Going way back: When I was a wee lad (still in the single digits), my mother would accompany me to our area’s oldest and finest bookstore (Chicoutimi’s long-gone Librairie régionale). At the time, I had been purchasing bound collections of Belgian bédé publisher’s Spirou, the earlier the better. Even at that tender age, I held the conviction that things had already peaked.
A friendly employee ushered us into the restricted area of the bookstore’s top floor, a vast warehouse I never got a tour of… but it was immense! I was led to an aisle where, high above, dozens of older Spirou collections were kept, dating all the way back to 1962. I can afford to be specific, because I bought the oldest issue they had on hand (Album Spirou no. 84). At ten dollars a pop, they were reasonably-priced, but still costly for a child with a 1970s-scale allowance. For my parents, a reliable source of ideal birthday and Christmas gifts, however!
It was in their pages (no. 90, see below!) that, along with the established Spirou magazine series (Spirou et Fantasio, Boule et Bill, Buck Danny, Benoît Brisefer, Tif et Tondu, Gil Jourdan…), I encountered scads of unfamiliar entries. Of these, an early album caught mid-tale one that truly stuck with me through decades and therefore is the object of today’s post.
In short, though, here’s what’s relevant in this case: from 1949 to 1987 (with a pause between ’59 and ’63), Will illustrated the adventures of Tif et Tondu, characters owned by Éditions Dupuis, its publisher. Still, he longed to draw characters of his own, which wasn’t an idle whim, given that most of his colleagues and collaborators did just that, enjoying more latitude and far greater financial rewards. In 1962, he got the chance to try his hand at an original series, Éric et Artimon, conceived with versatile scripter-cartoonist Raymond Antoine, alias Vicq. And the result was outstandingly charming, light-hearted and hilarious.
A mere two long adventures (44 pages each) were produced (Le tyran en acier chromé, 1962, and Toute la gomme, 1963, plus a six-pager, Et mine de rien, in 1967), and Dupuis never bothered to collect or reprint them. Instead, well down the pike, two separate, smaller publishers licensed the rights and issued small black and white runs of, respectively, Toute la gomme (Espace Édition, 1976) and Le tyran… (Magic Strip, 1983).
I’ll be spotlighting Will’s other creator-owned series, Isabelle, at some point during this year’s Hallowe’en Countdown!
In my ceaseless quest for tentacles, once in a while, I return to a previous theme – in this case, the Franco-Belgian tradition of comics. To start at the beginning, visit Tentacle Tuesday, Franco-Belgian edition parts 1 and 2, and Tentacle Tuesday: Tentacules à la mode.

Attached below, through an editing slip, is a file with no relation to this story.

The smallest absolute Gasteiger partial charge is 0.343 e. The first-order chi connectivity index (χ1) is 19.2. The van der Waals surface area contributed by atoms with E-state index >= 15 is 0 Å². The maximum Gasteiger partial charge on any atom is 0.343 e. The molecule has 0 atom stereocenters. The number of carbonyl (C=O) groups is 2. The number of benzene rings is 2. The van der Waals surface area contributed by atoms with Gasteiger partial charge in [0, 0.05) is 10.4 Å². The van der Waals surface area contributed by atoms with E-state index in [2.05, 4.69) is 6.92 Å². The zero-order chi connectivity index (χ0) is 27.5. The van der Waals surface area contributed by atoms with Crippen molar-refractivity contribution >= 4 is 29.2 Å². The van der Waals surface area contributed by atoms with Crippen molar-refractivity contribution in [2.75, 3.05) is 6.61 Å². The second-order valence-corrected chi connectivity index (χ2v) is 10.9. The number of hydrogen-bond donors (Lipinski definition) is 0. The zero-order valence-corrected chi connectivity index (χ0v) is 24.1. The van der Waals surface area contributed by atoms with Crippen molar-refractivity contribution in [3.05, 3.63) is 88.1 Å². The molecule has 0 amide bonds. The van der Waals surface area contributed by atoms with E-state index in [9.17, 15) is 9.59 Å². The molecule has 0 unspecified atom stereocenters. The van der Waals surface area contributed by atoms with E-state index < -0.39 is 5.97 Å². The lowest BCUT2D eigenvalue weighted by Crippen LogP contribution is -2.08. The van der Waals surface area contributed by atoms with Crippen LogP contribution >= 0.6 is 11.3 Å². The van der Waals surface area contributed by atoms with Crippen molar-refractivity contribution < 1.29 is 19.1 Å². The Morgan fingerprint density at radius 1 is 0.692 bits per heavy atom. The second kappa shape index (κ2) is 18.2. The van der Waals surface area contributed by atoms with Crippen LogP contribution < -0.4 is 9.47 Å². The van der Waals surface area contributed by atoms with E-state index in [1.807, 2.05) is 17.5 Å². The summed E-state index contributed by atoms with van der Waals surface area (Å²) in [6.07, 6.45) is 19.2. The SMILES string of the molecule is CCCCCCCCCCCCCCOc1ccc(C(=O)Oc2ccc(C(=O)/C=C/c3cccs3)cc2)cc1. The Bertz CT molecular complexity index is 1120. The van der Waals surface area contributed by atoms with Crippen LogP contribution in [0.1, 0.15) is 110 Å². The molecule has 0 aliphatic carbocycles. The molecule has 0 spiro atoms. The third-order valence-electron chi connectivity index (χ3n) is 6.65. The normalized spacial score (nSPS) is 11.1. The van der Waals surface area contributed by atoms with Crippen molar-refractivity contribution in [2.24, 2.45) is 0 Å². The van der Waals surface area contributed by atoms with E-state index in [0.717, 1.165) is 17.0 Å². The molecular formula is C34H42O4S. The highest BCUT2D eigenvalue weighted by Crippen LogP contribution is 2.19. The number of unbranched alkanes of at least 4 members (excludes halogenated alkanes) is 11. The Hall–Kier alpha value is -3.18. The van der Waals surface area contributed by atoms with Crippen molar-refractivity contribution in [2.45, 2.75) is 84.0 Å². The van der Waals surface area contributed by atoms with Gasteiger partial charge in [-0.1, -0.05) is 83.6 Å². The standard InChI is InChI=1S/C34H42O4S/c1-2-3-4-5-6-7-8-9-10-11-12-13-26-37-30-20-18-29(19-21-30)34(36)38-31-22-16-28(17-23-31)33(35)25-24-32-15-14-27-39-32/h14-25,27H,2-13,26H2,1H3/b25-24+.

We start some 70-some years ago, with an issue of Bob et Bobette, a Belgian feature created by Willy Vandersteen in 1945. Well, to be more precise, the latter created Suske en Wiske — when the strip became popular in its native De Standaard (a Flemish daily newspaper), it was picked up by Tintin magazine, after Vandersteen agreed to modify it somewhat according to Hergé (who was the magazine’s artistic director) and his Ligne claire guidelines. The main characters were renamed – far from the last time that happened: in Britain, they were known as Spike and Suzy, and as Willy and Wanda in the United States.
I’ve never read a whole album of The Extraordinary Adventures of Adèle Blanc-Sec, though I like its premise (an intrepid, independent héroïne? yes, please) and Jacques Tardi‘s art (depending; sometimes I love it, sometimes I’m indifferent, but it’s certainly good enough for purposes of following a story). Chalk it down to something I never got around to, I guess. Irritatingly, in 2010 we have been *ahem* ‘blessed’ with a movie based on this comic, directed by the ever sharp-witted Luc Besson (who royally fucked up a movie adaptation of Valérian et Laureline in 2017, so he seems to be making this into a specialty).
I mentioned the comics magazine Le journal Tintin earlier – here’s a cover from its competitor, Spirou (Le journal de Spirou), published by Éditions Dupuis since 1938. The respective publishers (Raymond Leblanc for Tintin, and Charles Dupuis for Spirou) of these magazines had a gentleman’s agreement: an artist’s work could only be published in one or the other, never both. Incidentally, there was an interesting exception in the case of André Franquin, who moved his wares from Spirou to Tintin after a quarrel with its editor – and, contractually obligated to work for Tintin for five years, simultaneously continued to provide Spirou with stories.